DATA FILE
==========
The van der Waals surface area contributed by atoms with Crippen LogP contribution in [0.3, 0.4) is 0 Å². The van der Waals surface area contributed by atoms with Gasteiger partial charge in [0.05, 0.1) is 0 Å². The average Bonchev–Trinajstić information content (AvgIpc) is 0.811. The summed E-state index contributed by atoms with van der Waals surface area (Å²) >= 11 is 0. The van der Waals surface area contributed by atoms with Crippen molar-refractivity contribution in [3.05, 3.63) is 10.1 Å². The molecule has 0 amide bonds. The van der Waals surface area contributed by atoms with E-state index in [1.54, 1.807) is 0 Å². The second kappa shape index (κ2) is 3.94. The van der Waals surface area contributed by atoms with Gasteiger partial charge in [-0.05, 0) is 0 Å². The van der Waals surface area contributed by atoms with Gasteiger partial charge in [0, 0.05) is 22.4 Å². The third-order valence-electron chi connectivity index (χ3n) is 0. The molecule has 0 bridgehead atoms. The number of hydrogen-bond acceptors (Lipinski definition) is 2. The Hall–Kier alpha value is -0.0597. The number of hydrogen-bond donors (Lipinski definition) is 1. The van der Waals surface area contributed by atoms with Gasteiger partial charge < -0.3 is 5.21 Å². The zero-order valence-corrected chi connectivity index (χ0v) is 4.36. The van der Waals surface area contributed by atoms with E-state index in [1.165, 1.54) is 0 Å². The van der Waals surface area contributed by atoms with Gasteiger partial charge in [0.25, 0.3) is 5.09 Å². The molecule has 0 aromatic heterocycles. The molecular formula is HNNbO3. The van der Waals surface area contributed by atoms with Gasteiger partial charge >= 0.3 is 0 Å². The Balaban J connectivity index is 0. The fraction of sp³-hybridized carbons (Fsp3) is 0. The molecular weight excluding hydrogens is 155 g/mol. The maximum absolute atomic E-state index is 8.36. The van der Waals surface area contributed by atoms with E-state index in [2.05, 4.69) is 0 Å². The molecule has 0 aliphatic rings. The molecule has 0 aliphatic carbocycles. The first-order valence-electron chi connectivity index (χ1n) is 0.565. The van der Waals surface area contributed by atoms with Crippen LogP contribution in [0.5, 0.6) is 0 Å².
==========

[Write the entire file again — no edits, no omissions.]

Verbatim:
The van der Waals surface area contributed by atoms with Crippen LogP contribution in [0.3, 0.4) is 0 Å². The van der Waals surface area contributed by atoms with Gasteiger partial charge in [0.05, 0.1) is 0 Å². The average Bonchev–Trinajstić information content (AvgIpc) is 0.811. The summed E-state index contributed by atoms with van der Waals surface area (Å²) >= 11 is 0. The van der Waals surface area contributed by atoms with Crippen molar-refractivity contribution in [3.05, 3.63) is 10.1 Å². The molecule has 0 amide bonds. The van der Waals surface area contributed by atoms with E-state index in [1.54, 1.807) is 0 Å². The second kappa shape index (κ2) is 3.94. The van der Waals surface area contributed by atoms with Gasteiger partial charge in [-0.05, 0) is 0 Å². The van der Waals surface area contributed by atoms with Gasteiger partial charge in [0, 0.05) is 22.4 Å². The third-order valence-electron chi connectivity index (χ3n) is 0. The molecule has 0 bridgehead atoms. The number of hydrogen-bond acceptors (Lipinski definition) is 2. The Hall–Kier alpha value is -0.0597. The number of hydrogen-bond donors (Lipinski definition) is 1. The van der Waals surface area contributed by atoms with Gasteiger partial charge < -0.3 is 5.21 Å². The zero-order valence-corrected chi connectivity index (χ0v) is 4.36. The van der Waals surface area contributed by atoms with E-state index in [1.165, 1.54) is 0 Å². The van der Waals surface area contributed by atoms with Gasteiger partial charge in [0.25, 0.3) is 5.09 Å². The molecule has 0 aromatic heterocycles. The molecular formula is HNNbO3. The van der Waals surface area contributed by atoms with Gasteiger partial charge >= 0.3 is 0 Å². The Balaban J connectivity index is 0. The fraction of sp³-hybridized carbons (Fsp3) is 0. The molecular weight excluding hydrogens is 155 g/mol. The maximum absolute atomic E-state index is 8.36. The van der Waals surface area contributed by atoms with E-state index in [2.05, 4.69) is 0 Å². The molecule has 0 aliphatic rings. The molecule has 0 aliphatic carbocycles. The first-order valence-electron chi connectivity index (χ1n) is 0.565. The van der Waals surface area contributed by atoms with Crippen LogP contribution in [0.5, 0.6) is 0 Å².